from Annex E). Five of these bits are used to identify one of the 32
possible sets of code and modulation pairs that are applied to the encoded
and modulated symbols that follow the pilot.
Where these DVB Type 1, SCCC Type 2, and CCSDS Type 1 or 2 schemes differ
is in the length of the symbol strings and the sets of code/modulation
pairs that are allowed.
DVB-S2 has its own set shown in Table 3-4. It allows different code
rates, from 1 / 4 (0.25) up to 9 / 10 (0.9), different input lengths from
2992 up to 58112 bits, different modulations (QPSK, 8-PSK, 16 & 32-APSK)
and its own set of DVB-S2 codes that are patented.
SCCC has its own set shown in Table 3-3. It allows different code rates,
from 0.36 up to 0.9, different input lengths from 5758 up to 43678 bits,
the same set of modulations (QPSK, 8-PSK, 16 & 32-APSK) and its own set of
SCCC codes that are patented.
The CCSDS VCM has its own set shown in Table 3-2. It allows different
(CCSDS standard) code rates, from 1 / 6 (0.16) up to 223/255 (0.875),
different (CCSDS standard) input lengths from 1748 up to 16384 bits, the
same set of modulations plus BPSK (BPSK, QPSK, 8-PSK, 16 & 32-APSK) and
the standard LDPC codes.
You can see that these are similar, and that the modulation set largely
overlaps, but they are different. In all cases specialized equipment will
be needed in the RF front ends to handle the pilot symbols and the
continually changing coding and modulation . The other difference is that
the CCSDS VCM expects to signal a pre-planned set of code & modulation
changes, but the SCCC and DVB-S2 also include adaptive coding and
modulation (ACM), which uses signals sent back from the receiver to the
sender. To quote from SCCC, CCSDS 131x2b1d1, Sec 3.2.7:
Changes of the value of the information block size K are done by a system
to adjust the modulation and coding schemes. This is achieved through,
e.g., one of the following approaches: the ground receiver provides the
signal quality estimation (or prediction) through a feedback channel
(e.g., via telecommand) or the change of modulation and coding schemes is
pre-scheduled for each satellite pass based on geometrical information
So the SCCC may use a feedback loop, but no specific protocol appears to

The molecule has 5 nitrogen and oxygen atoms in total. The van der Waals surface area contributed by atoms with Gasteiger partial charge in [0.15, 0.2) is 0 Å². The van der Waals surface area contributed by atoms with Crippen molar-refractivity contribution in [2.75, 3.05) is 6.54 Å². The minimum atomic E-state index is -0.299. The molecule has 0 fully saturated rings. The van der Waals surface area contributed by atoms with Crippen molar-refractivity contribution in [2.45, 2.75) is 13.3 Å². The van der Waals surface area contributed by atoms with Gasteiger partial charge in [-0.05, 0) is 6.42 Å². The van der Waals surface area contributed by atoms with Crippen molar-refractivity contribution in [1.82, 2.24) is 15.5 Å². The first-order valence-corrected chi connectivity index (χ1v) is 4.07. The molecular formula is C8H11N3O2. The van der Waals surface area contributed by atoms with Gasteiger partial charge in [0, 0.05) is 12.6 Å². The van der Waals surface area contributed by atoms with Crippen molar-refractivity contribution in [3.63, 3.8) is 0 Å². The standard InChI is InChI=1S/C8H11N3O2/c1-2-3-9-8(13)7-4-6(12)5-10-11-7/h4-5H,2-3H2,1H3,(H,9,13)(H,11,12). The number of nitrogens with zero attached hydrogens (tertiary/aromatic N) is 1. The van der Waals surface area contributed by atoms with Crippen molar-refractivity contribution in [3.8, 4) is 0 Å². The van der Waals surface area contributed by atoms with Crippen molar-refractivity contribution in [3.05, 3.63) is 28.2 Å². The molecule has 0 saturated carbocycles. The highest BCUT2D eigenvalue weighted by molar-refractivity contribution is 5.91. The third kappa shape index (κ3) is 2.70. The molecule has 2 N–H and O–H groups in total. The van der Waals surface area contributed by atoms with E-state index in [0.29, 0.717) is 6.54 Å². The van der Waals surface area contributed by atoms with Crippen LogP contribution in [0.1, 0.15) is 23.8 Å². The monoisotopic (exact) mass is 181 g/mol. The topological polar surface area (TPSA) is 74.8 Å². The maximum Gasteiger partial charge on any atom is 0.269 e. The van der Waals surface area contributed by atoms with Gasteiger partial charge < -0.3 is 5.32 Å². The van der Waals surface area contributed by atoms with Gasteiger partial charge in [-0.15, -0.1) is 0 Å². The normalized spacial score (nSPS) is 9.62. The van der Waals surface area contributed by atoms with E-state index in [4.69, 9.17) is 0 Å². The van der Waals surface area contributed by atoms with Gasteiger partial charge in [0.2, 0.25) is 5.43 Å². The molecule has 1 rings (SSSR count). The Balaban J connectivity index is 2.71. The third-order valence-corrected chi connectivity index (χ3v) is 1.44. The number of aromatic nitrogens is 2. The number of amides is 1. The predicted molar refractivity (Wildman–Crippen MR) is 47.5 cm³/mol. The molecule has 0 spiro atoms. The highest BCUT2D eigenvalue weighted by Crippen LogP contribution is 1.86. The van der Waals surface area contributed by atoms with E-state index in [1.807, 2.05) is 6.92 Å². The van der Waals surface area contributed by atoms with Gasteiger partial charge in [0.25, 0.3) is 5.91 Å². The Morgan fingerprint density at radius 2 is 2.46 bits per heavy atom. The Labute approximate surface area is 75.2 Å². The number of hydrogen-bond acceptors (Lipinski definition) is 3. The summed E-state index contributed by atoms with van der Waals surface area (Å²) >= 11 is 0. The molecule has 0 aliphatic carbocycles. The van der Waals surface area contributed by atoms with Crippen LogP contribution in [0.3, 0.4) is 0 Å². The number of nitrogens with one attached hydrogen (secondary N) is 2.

be specified for this. The DVB-S2 standard, as adapted for CCSDS, makes
essentially the same statement. The full ETSI DVB-S2 spec, however,
defines an actual feedback protocol that is, in my opinion, only of use
over a near Earth (or at least a “local”) communications path where the
RTLT is sufficiently short to allow requests for data rate changes to be
responded to. This is not appropriate for use in deep space where the
RTLT may be measures in 10’s of minutes or tens of hours. They also bring
substantial added complexity which, in the general case, may not be worth
the added cost of engineering, testing, etc unless the mission is a) in a
near Earth orbit, and b) can make use of available commercial parts.
As I suggested during the webex, I think we must treat the following
groups of standards separately, because to do otherwise will overly
complicate the core of the CCSDS standard suite, that I estimate meets 95%
of the users.
1. The “CCSDS standard” suite of link layer, coding, synchronization,
modulation, and RF standards
2. A subsection on the Optical coding and modulation standards that
slot in underneath the normal link layer protocols, along with a brief
3. A separate subsection on the VCM and the associated SCCC and
DVB-S2 “omnibus” standards that replace the standard CCSDS coding,
synchronization, modulation and add physical layer signaling.
If anyone has issues with this approach please bring them up now. I think
this is the only sensible way to handle this issue of these very different
approaches to the lower layer protocols.
[attachment "SEA High Rate comm issue 1Mar21.pptx" deleted by Gian Paolo
Calzolari/esoc/ESA] [attachment "431x1b0_CESG_Approval.pdf" deleted by
Gian Paolo Calzolari/esoc/ESA] [attachment "CCSDS 431 VCM protocol
layers.pdf" deleted by Gian Paolo Calzolari/esoc/ESA] [attachment "CCSDS
431 VCM pilot pattern.pdf" deleted by Gian Paolo Calzolari/esoc/ESA]
[attachment "CCSDS 431 DVB SCCC pilot approaches.pdf" deleted by Gian
Paolo Calzolari/esoc/ESA] [attachment "SCCS-ARD Table 6-8 Notes
1Mar21.pdf" deleted by Gian Paolo Calzolari/esoc/ESA] [attachment
"SCCS-ARD Table 6-8 proto layer options.pdf" deleted by Gian Paolo